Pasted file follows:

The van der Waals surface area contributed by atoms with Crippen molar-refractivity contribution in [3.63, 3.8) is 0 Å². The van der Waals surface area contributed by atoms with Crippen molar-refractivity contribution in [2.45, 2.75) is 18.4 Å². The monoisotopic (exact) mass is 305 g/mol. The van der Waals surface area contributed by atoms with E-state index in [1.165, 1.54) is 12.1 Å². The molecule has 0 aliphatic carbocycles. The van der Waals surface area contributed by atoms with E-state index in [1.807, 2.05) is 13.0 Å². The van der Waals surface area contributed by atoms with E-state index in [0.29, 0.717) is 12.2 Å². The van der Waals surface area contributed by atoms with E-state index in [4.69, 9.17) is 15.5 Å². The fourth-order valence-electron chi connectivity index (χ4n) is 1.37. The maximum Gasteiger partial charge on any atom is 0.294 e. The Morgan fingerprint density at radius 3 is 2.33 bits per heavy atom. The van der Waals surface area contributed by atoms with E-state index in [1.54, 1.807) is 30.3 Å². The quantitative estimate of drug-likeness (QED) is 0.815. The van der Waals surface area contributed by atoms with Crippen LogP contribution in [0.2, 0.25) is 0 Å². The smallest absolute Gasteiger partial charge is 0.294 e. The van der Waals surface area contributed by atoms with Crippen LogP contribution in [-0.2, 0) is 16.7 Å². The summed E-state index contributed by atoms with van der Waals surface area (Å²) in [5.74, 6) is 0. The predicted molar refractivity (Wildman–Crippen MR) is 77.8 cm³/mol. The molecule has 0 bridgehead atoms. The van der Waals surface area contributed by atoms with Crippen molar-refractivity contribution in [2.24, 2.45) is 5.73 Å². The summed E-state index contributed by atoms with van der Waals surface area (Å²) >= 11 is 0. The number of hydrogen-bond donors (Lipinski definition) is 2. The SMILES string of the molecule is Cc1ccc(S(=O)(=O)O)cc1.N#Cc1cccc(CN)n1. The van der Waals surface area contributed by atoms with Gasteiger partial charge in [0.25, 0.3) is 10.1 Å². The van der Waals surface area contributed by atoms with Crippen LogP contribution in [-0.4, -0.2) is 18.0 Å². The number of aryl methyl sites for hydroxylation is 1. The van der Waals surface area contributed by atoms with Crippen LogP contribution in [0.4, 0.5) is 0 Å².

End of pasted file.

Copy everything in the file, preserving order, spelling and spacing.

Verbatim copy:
The van der Waals surface area contributed by atoms with Crippen molar-refractivity contribution in [3.63, 3.8) is 0 Å². The van der Waals surface area contributed by atoms with Crippen molar-refractivity contribution in [2.45, 2.75) is 18.4 Å². The monoisotopic (exact) mass is 305 g/mol. The van der Waals surface area contributed by atoms with E-state index in [1.165, 1.54) is 12.1 Å². The molecule has 0 aliphatic carbocycles. The van der Waals surface area contributed by atoms with E-state index in [1.807, 2.05) is 13.0 Å². The van der Waals surface area contributed by atoms with E-state index in [0.29, 0.717) is 12.2 Å². The van der Waals surface area contributed by atoms with E-state index in [4.69, 9.17) is 15.5 Å². The fourth-order valence-electron chi connectivity index (χ4n) is 1.37. The maximum Gasteiger partial charge on any atom is 0.294 e. The Morgan fingerprint density at radius 3 is 2.33 bits per heavy atom. The van der Waals surface area contributed by atoms with E-state index in [1.54, 1.807) is 30.3 Å². The quantitative estimate of drug-likeness (QED) is 0.815. The van der Waals surface area contributed by atoms with Crippen LogP contribution in [0.2, 0.25) is 0 Å². The smallest absolute Gasteiger partial charge is 0.294 e. The van der Waals surface area contributed by atoms with Crippen LogP contribution in [-0.2, 0) is 16.7 Å². The summed E-state index contributed by atoms with van der Waals surface area (Å²) in [5.74, 6) is 0. The predicted molar refractivity (Wildman–Crippen MR) is 77.8 cm³/mol. The molecule has 0 bridgehead atoms. The van der Waals surface area contributed by atoms with Crippen molar-refractivity contribution in [2.24, 2.45) is 5.73 Å². The summed E-state index contributed by atoms with van der Waals surface area (Å²) >= 11 is 0. The number of hydrogen-bond donors (Lipinski definition) is 2. The SMILES string of the molecule is Cc1ccc(S(=O)(=O)O)cc1.N#Cc1cccc(CN)n1. The van der Waals surface area contributed by atoms with Gasteiger partial charge in [0.25, 0.3) is 10.1 Å². The van der Waals surface area contributed by atoms with Crippen LogP contribution in [-0.4, -0.2) is 18.0 Å². The number of aryl methyl sites for hydroxylation is 1. The van der Waals surface area contributed by atoms with Crippen LogP contribution in [0.4, 0.5) is 0 Å².